The Full Guide to Enterprise DevOps
Gain a better understanding of the business implications of DevOps and how you can find success within your organization.
Thriving businesses require faster time to insight and the agility to implement insights across the organization.
Traditional code development can be a slow and painstaking process.
Waiting for every piece of code to be touched before deploying a new or updated feature greatly limits the ability for organizations to move quickly and react to changes in the market. It also creates dev cycles that are inefficient when it comes to resources.
DevOps remedies both of these issues by synergizing software development and IT operations within an organization, making it easier to quickly bring new products and services to market.
In this resource, we walk you through the benefits of adopting DevOps, how you can navigate common challenges to DevOps adoption, and how your organization can achieve elite DevOps performance.
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Dev vs. operations—the background
Traditionally, enterprise development and operations teams have had different areas of focus.
Developers typically want to bring new features to market as quickly as possible for business drivers. Operations teams, meanwhile, are for the most part concerned with system reliability. One of the big problems with this separation of goals is it often creates tension between development and operations.
Developers are forced to wait before implementing new features and fixes until they get the go-ahead. At the same time, operations teams are under constant pressure to accelerate their process at the expense of reliability.
DevOps is designed to alleviate this pressure by merging development and operations disciplines in order to automate the application development, deployment, and recovery process. The barriers between those responsible for improving existing products and the teams tasked with keeping things alive are essentially erased.
The benefits of DevOps
Through DevOps, we now have the ability to make and deploy iterative improvements to an application. The driving force behind this is a methodology that breaks down the separation of powers between application developers and their IT operations counterparts within organizations.
DevOps is more than a development practice. Organizations that succeed in adopting it infuse the DevOps mindset throughout their business—in their culture, within their infrastructure, and among their teams.
Beyond easing the potential for competing objectives between developers and operations, adopting DevOps can help enterprises achieve substantial gains.
These gains create an environment where development is a more smooth and efficient process. Resources are put to better use and since routine tasks can be automated, teams are free to be more creative.
Specifically, you can expect to see:
Each of these gains on their own help and organizations become much more nimble and efficient. Together, they can create an ongoing atmosphere of speed, innovation, and consistent high quality.
Levels of DevOps performance
Adopting DevOps is a process and once you’ve started that process, the path to elite performance generally requires your organization to clear four hurdles. These are:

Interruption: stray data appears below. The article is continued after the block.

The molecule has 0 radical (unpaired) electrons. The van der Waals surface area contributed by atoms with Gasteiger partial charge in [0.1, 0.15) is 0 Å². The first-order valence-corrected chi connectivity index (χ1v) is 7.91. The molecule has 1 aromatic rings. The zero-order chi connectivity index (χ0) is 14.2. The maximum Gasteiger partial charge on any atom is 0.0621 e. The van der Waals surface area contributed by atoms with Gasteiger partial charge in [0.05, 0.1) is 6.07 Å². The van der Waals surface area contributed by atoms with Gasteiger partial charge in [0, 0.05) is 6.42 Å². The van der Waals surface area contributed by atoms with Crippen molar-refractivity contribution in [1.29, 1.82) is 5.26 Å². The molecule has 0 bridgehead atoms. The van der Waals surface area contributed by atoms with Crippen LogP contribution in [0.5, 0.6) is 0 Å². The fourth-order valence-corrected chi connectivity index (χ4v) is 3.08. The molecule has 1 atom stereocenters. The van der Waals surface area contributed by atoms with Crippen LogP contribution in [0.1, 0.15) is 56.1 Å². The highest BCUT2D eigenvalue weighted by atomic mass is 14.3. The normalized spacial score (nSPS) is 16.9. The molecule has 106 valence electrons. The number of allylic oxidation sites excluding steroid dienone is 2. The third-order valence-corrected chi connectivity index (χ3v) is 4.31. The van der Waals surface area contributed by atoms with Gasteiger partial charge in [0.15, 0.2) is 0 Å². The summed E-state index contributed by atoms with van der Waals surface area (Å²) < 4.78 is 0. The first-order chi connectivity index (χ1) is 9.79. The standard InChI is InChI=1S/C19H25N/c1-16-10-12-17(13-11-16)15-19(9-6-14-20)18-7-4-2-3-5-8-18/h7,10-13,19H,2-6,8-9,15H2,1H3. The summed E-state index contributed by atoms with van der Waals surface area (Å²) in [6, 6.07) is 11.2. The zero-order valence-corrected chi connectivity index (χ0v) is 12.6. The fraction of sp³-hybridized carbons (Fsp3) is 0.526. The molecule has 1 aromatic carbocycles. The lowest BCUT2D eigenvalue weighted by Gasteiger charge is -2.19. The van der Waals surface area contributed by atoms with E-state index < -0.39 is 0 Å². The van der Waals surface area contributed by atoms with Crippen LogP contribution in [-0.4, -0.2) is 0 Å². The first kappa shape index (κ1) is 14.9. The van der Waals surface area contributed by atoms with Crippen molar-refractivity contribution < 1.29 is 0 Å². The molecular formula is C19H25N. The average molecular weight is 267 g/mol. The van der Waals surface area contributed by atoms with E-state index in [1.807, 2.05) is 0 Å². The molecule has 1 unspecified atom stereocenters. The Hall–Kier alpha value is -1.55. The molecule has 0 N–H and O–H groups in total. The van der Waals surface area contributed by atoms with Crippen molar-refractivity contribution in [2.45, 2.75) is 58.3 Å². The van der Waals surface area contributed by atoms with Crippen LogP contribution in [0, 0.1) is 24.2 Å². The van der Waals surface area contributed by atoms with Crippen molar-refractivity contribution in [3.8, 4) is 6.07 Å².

If your organization is at this level, you perhaps have a single app or team within a business unit involved with DevOps.
Visibility into your development lifecycle is complicated, you are utilizing simple CI/CD processes and tools, and you have both limited training for operational resources and limited support available for automation. As a result, your DevOps practice is ad hoc in its implementation.
Your DevOps culture is taking shape.
You have automation documented and version controlled, are starting to measure operations performance, and DevOps has moved beyond ad hoc use in your organization. You still have some work to do, though, due to some of your automation still being executed manually.
At this level, roughly 75% of your infrastructure and apps are automated, your DevOps team’s tenure is high, and operations are embedded in development teams. In addition, you are utilizing reusable templates for new initiatives and have introduced a more resilient and scalable infrastructure and application architecture.
Because of all this, your developers have more freedom, but your risk of support is greater due to a lack of refined security integration.
You are at the peak level when it comes to DevOps.
Everything is automated, from your infrastructure to application dev cycles. You are able to reliably release code iteratively, recover quickly from failures, and can fully measure operations performance. This allows your organization to be highly efficient in your deployment lifecycle, which allows you to rapidly deliver software innovation without overworking your developers—all while increasing your innovation.
Because of all this, your organization is in a position to quickly provide better products and services to customers while generating more revenue.
Building out your DevOps practice
The first thing to recognize is that adopting DevOps can require a seismic shift in how your enterprise operates.
Traditional roles will become blurred, with developers needing to acquire some level of operations expertise and vice-versa. Depending on the capabilities of your teams, this can mean a substantial amount of training for both developers and operations staff. You may also need to invest in new talent or partner with a consultant that already has the broader skill set needed to put DevOps to work.